The Future of TV Briefing this week looks at how the competitive playing field changed between Amazon, Roku and YouTube versus traditional TV network owners for advertisers’ dollars in this year’s upfront market.

Streaming-only sellers step up
2021 was a leap year for streaming-only sellers in the TV advertising upfront marketplace.

While the annual dealmaking cycle remains dominated by traditional TV network owners, streaming-only sellers like Amazon, Roku and YouTube are no longer taking a backseat to their linear counterparts. Amazon, Roku and YouTube may not have seized the wheel from traditional TV companies, but they have their hands on it now.

The key hits:

  • Streaming-only sellers like Roku and YouTube began negotiating with advertisers and agencies in this year’s upfront earlier than in prior years.
  • The upfront approaches of Amazon, Roku and YouTube this year bore greater semblance with traditional TV network owners in some respects but contrasted starkly in others.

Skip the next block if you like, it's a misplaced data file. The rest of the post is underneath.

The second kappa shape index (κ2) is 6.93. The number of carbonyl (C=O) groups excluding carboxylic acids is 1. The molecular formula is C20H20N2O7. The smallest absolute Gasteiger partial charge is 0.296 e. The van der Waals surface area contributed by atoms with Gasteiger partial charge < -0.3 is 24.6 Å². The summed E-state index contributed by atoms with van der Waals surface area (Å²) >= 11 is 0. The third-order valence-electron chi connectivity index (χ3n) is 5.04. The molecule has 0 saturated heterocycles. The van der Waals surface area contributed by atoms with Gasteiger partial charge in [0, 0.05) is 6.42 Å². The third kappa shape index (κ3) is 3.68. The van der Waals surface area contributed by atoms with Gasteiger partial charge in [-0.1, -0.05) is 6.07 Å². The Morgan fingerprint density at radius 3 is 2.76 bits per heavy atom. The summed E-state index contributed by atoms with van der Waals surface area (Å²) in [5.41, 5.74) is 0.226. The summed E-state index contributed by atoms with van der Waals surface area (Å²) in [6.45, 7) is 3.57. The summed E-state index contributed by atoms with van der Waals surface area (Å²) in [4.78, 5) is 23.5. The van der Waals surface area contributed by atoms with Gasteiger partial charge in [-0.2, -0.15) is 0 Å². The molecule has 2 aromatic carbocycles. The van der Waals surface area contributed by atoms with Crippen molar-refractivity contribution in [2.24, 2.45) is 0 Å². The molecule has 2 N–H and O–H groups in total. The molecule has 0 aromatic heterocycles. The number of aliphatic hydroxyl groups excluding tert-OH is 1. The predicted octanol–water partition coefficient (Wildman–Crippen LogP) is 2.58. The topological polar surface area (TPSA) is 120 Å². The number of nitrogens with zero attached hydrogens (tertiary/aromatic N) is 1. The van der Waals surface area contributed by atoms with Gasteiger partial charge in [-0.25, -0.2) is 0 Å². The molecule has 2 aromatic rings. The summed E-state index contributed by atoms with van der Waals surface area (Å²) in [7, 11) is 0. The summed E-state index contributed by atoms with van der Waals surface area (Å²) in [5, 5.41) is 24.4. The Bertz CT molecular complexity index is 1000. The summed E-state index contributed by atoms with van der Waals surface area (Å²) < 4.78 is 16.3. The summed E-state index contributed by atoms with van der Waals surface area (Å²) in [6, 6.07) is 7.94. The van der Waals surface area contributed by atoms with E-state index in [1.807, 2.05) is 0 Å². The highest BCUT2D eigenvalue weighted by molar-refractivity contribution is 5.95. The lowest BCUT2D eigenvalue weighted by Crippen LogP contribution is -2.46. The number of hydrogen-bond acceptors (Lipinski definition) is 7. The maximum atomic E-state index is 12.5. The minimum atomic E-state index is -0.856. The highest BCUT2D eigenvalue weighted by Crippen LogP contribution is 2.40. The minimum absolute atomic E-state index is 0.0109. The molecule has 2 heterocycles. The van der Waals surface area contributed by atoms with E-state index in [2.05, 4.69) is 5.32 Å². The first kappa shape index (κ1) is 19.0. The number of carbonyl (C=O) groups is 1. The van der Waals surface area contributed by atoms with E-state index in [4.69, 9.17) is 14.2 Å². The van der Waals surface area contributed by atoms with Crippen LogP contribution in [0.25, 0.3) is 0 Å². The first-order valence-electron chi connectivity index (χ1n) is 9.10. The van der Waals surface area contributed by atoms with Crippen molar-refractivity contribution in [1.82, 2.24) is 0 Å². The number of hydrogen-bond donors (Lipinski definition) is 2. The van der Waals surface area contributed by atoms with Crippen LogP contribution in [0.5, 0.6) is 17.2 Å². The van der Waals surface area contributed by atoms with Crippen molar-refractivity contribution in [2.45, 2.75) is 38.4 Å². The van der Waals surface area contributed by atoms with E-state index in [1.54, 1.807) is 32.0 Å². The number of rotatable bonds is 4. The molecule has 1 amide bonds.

• In a shift, the streaming-only sellers are beginning to sign upfront deals with individual advertisers instead of at the agency level.
  • The streaming-only sellers sought to exploit TV network owners’ linear inventory limitations and juxtaposed their more flexible cancelation terms with TV’s more rigid options.

Historically, advertisers and agencies dealt with the TV network owners before negotiating with the major connected TV platform owners and ad-supported streaming services. But not this year. Disney and NBCUniversal may have jump-started the upfront market in May, but the streaming-only sellers were right there with them, according to agency executives.

“We saw Roku and YouTube be more aggressive early than they have historically,” said Stacey Stewart, evp and managing partner of integrated investment at UM Worldwide.

Case in point: On July 12, Roku announced that the CTV platform had wrapped up its upfront deal-making with the seven major agency holding companies.

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